President Carter, who was able to negotiate peace between Israel and Egypt, has remained deeply involved in Middle East affairs since leaving the White House. He has stayed in touch with the major players from all sides in the conflict and has made numerous trips to the Holy Land, most recently as an observer of the Palestinian elections in 2005 and 2006.
In this book, President Carter shares his intimate knowledge of the history of the Middle East and his personal experiences with the principal actors, and he addresses sensitive political issues many American officials avoid. Pulling no punches, Carter prescribes steps that must be taken for the two states to share the Holy Land without a system of apartheid or the constant fear of terrorism.
The general parameters of a long-term, two-state agreement are well known, the president writes. There will be no substantive and permanent peace for any peoples in this troubled region as long as Israel is violating key U.N. resolutions, official American policy, and the international "road map" for peace by occupying Arab lands and oppressing the Palestinians.
Palestine: Peace Not Apartheid is a challenging, provocative, and courageous work.
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©2006 Jimmy Carter. All Rights Reserved; (P) 2006 Simon and Schuster, Inc. All Rights Reserved.
Good time, a bit long winded for some topics or some sub-topics more like.
Knew where it was going and the entire book is based around a conclusion or suggestions of how to move forward.
Because J Carter narrated his own book
Some of Thomas Friedman bks
Chapter 4 when he made cultures more understandable.
Listening to these type of historical fact based books are so much easier to get through and I want to listen more
I have great respect for Jimmy Carter for his role in bringing about the first peace treaty between Arabs and Israelis, they way he describes the existing problem and context of how they happened, helped me put of the news that I hear in perspective. .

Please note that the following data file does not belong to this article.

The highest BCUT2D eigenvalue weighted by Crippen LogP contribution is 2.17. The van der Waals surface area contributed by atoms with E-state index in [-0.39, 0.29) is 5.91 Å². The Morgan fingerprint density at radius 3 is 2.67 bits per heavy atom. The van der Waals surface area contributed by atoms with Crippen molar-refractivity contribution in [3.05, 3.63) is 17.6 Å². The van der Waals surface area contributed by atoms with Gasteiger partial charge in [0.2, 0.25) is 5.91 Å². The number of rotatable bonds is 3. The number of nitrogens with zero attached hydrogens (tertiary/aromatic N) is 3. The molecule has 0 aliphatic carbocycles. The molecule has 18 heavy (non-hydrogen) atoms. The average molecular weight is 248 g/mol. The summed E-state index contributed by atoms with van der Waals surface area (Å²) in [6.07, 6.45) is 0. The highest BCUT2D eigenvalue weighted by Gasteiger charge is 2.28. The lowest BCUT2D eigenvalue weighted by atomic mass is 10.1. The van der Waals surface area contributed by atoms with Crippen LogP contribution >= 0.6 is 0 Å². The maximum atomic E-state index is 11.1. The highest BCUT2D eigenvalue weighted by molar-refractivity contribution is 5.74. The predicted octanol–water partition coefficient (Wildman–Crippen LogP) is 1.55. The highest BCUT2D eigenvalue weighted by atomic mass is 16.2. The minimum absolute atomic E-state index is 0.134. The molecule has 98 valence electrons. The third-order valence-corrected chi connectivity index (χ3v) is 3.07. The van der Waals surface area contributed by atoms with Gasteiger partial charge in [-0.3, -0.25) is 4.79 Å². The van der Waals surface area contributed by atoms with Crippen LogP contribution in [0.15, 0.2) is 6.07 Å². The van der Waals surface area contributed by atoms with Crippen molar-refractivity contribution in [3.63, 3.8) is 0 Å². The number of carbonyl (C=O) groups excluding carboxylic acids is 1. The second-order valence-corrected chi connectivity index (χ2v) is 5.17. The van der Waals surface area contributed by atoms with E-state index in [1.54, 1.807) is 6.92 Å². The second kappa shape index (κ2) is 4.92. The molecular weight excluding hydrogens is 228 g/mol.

I can describe this book in a word: WOW! I thought I was knowledgeable about the subject matter particularly by comparison with the average person but Jimmy Carter gives insight about the inner workings behind the scenes.
As a person who once thought that the Palestinians were a bunch of terrorists, that opinion doesn't survive the application of objective logic. I now know that this is simply how they have been portrayed by partisan politicians, the media, and during election year speeches.
I think everyone should read this book before assigning blame because there is plenty to go around. It is a complex situation which requires objectivity which is not possible until one knows the whole story.
The most powerful aspect of the book is the description of the living conditions of the Muslims and Christians in the occupied territories. I almost wanted to cry for them.
I shudder to think that my tax dollars have been used to lend blind support to these atrocities. The saddest thing is that so many people have been trained to look down on someone simply for questioning current policies. Any ideal worth standing for can easily withstand such questions. When a light is shined on the corner of a room, the only thing which scurries away is that which should not be.
This book points out things each side has done to exacerbate the problem so to say it is biased is short-sighted. It is simply honest and provides a clear road map for a solution. To call it a must-read would be a gross understatement.
Terrific insight and analysis by President Carter. More than any other person alive, Carter understands the history and inside story of the conflict. Hopefully, our leaders are reading or listening to him.